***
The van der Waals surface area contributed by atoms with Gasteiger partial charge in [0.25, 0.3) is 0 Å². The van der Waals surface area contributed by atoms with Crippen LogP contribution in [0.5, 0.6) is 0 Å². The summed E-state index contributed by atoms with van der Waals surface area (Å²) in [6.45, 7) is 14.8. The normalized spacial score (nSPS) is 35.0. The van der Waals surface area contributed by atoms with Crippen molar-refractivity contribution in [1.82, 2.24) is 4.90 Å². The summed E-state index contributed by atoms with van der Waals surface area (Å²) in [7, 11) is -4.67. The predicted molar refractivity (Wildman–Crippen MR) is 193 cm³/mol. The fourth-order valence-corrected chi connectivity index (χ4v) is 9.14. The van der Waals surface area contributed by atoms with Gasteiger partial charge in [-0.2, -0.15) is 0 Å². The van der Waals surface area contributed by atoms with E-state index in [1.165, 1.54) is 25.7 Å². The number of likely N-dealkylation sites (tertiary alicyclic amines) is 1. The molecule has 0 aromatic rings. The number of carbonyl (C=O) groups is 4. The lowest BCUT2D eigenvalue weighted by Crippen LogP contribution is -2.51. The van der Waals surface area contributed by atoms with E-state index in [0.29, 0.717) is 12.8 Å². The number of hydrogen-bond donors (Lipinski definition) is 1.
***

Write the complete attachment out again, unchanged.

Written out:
The van der Waals surface area contributed by atoms with Gasteiger partial charge in [0.25, 0.3) is 0 Å². The van der Waals surface area contributed by atoms with Crippen LogP contribution in [0.5, 0.6) is 0 Å². The summed E-state index contributed by atoms with van der Waals surface area (Å²) in [6.45, 7) is 14.8. The normalized spacial score (nSPS) is 35.0. The van der Waals surface area contributed by atoms with Crippen molar-refractivity contribution in [1.82, 2.24) is 4.90 Å². The summed E-state index contributed by atoms with van der Waals surface area (Å²) in [7, 11) is -4.67. The predicted molar refractivity (Wildman–Crippen MR) is 193 cm³/mol. The fourth-order valence-corrected chi connectivity index (χ4v) is 9.14. The van der Waals surface area contributed by atoms with Gasteiger partial charge in [-0.2, -0.15) is 0 Å². The van der Waals surface area contributed by atoms with E-state index in [1.165, 1.54) is 25.7 Å². The number of likely N-dealkylation sites (tertiary alicyclic amines) is 1. The molecule has 0 aromatic rings. The number of carbonyl (C=O) groups is 4. The lowest BCUT2D eigenvalue weighted by Crippen LogP contribution is -2.51. The van der Waals surface area contributed by atoms with E-state index in [0.29, 0.717) is 12.8 Å². The number of hydrogen-bond donors (Lipinski definition) is 1.